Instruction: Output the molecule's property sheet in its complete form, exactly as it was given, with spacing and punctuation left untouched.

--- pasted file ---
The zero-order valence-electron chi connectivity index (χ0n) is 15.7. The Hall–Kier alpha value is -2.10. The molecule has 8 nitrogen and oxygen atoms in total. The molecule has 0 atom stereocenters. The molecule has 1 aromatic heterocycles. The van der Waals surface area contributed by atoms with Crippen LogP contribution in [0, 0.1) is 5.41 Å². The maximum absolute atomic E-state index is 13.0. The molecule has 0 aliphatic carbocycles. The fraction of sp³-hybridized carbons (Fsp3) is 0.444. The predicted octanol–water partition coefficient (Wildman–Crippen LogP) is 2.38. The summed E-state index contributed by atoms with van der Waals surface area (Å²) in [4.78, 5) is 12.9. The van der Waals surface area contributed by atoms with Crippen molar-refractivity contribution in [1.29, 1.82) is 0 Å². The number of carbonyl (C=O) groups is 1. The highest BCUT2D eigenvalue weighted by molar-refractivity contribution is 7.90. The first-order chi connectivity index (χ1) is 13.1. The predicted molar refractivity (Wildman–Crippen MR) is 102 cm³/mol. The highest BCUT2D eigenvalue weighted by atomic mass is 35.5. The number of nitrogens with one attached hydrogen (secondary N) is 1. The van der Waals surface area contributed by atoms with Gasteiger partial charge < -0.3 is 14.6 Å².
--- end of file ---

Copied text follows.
The zero-order valence-electron chi connectivity index (χ0n) is 15.7. The Hall–Kier alpha value is -2.10. The molecule has 8 nitrogen and oxygen atoms in total. The molecule has 0 atom stereocenters. The molecule has 1 aromatic heterocycles. The van der Waals surface area contributed by atoms with Crippen LogP contribution in [0, 0.1) is 5.41 Å². The maximum absolute atomic E-state index is 13.0. The molecule has 0 aliphatic carbocycles. The fraction of sp³-hybridized carbons (Fsp3) is 0.444. The predicted octanol–water partition coefficient (Wildman–Crippen LogP) is 2.38. The summed E-state index contributed by atoms with van der Waals surface area (Å²) in [4.78, 5) is 12.9. The van der Waals surface area contributed by atoms with Crippen molar-refractivity contribution in [1.29, 1.82) is 0 Å². The number of carbonyl (C=O) groups is 1. The highest BCUT2D eigenvalue weighted by molar-refractivity contribution is 7.90. The first-order chi connectivity index (χ1) is 13.1. The predicted molar refractivity (Wildman–Crippen MR) is 102 cm³/mol. The highest BCUT2D eigenvalue weighted by atomic mass is 35.5. The number of nitrogens with one attached hydrogen (secondary N) is 1. The van der Waals surface area contributed by atoms with Gasteiger partial charge < -0.3 is 14.6 Å².